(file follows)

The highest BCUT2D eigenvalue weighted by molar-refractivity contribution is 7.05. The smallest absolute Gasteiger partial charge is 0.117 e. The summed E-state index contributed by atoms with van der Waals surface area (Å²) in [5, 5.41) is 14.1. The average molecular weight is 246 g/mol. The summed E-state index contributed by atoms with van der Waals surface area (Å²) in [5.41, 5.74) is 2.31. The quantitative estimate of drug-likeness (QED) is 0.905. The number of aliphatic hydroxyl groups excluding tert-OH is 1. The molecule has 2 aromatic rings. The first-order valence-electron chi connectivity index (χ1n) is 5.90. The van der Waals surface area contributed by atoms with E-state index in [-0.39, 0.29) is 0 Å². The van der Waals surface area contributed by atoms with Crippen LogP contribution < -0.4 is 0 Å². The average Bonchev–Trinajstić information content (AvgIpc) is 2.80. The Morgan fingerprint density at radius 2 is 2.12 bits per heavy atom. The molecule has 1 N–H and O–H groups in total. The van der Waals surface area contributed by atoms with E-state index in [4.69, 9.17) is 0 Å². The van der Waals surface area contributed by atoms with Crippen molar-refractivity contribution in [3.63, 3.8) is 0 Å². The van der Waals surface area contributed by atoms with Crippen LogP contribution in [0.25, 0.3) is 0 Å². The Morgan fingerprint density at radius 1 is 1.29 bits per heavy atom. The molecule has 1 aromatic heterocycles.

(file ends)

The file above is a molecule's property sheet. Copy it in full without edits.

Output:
The highest BCUT2D eigenvalue weighted by molar-refractivity contribution is 7.05. The smallest absolute Gasteiger partial charge is 0.117 e. The summed E-state index contributed by atoms with van der Waals surface area (Å²) in [5, 5.41) is 14.1. The average molecular weight is 246 g/mol. The summed E-state index contributed by atoms with van der Waals surface area (Å²) in [5.41, 5.74) is 2.31. The quantitative estimate of drug-likeness (QED) is 0.905. The number of aliphatic hydroxyl groups excluding tert-OH is 1. The molecule has 2 aromatic rings. The first-order valence-electron chi connectivity index (χ1n) is 5.90. The van der Waals surface area contributed by atoms with E-state index in [-0.39, 0.29) is 0 Å². The van der Waals surface area contributed by atoms with Crippen LogP contribution < -0.4 is 0 Å². The average Bonchev–Trinajstić information content (AvgIpc) is 2.80. The Morgan fingerprint density at radius 2 is 2.12 bits per heavy atom. The molecule has 1 N–H and O–H groups in total. The van der Waals surface area contributed by atoms with E-state index in [4.69, 9.17) is 0 Å². The van der Waals surface area contributed by atoms with Crippen molar-refractivity contribution in [3.63, 3.8) is 0 Å². The van der Waals surface area contributed by atoms with Crippen LogP contribution in [0.25, 0.3) is 0 Å². The Morgan fingerprint density at radius 1 is 1.29 bits per heavy atom. The molecule has 1 aromatic heterocycles.